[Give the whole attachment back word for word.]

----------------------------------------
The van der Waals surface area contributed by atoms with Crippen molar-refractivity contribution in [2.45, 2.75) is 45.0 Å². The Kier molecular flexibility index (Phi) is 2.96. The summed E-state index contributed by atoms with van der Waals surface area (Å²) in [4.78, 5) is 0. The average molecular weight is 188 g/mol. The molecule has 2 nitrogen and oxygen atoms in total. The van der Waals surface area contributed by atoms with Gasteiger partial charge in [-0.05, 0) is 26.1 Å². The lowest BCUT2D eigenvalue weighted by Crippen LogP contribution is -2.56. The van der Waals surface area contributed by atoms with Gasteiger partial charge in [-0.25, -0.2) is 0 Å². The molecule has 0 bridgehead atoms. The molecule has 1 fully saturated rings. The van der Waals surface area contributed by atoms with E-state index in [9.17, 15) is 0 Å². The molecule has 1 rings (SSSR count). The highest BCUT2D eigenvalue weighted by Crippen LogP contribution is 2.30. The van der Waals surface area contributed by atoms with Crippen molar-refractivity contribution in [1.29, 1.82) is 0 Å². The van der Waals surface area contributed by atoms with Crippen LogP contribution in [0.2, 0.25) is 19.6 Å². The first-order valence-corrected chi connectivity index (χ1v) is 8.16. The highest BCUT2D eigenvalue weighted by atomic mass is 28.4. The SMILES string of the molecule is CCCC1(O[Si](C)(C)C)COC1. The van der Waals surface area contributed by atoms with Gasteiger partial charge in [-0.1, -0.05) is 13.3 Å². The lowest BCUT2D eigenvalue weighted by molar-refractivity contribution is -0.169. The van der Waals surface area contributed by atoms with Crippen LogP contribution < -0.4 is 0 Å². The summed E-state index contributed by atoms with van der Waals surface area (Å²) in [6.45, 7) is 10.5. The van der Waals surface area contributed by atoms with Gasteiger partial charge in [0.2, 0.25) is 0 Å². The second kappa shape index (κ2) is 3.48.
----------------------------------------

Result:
The van der Waals surface area contributed by atoms with Crippen molar-refractivity contribution in [2.45, 2.75) is 45.0 Å². The Kier molecular flexibility index (Phi) is 2.96. The summed E-state index contributed by atoms with van der Waals surface area (Å²) in [4.78, 5) is 0. The average molecular weight is 188 g/mol. The molecule has 2 nitrogen and oxygen atoms in total. The van der Waals surface area contributed by atoms with Gasteiger partial charge in [-0.05, 0) is 26.1 Å². The lowest BCUT2D eigenvalue weighted by Crippen LogP contribution is -2.56. The van der Waals surface area contributed by atoms with Gasteiger partial charge in [-0.25, -0.2) is 0 Å². The molecule has 0 bridgehead atoms. The molecule has 1 fully saturated rings. The van der Waals surface area contributed by atoms with E-state index in [9.17, 15) is 0 Å². The molecule has 1 rings (SSSR count). The highest BCUT2D eigenvalue weighted by Crippen LogP contribution is 2.30. The van der Waals surface area contributed by atoms with Crippen molar-refractivity contribution in [1.29, 1.82) is 0 Å². The van der Waals surface area contributed by atoms with Crippen LogP contribution in [0.2, 0.25) is 19.6 Å². The first-order valence-corrected chi connectivity index (χ1v) is 8.16. The highest BCUT2D eigenvalue weighted by atomic mass is 28.4. The SMILES string of the molecule is CCCC1(O[Si](C)(C)C)COC1. The van der Waals surface area contributed by atoms with Gasteiger partial charge in [-0.1, -0.05) is 13.3 Å². The lowest BCUT2D eigenvalue weighted by molar-refractivity contribution is -0.169. The van der Waals surface area contributed by atoms with Crippen LogP contribution < -0.4 is 0 Å². The summed E-state index contributed by atoms with van der Waals surface area (Å²) in [6.45, 7) is 10.5. The van der Waals surface area contributed by atoms with Gasteiger partial charge in [0.2, 0.25) is 0 Å². The second kappa shape index (κ2) is 3.48.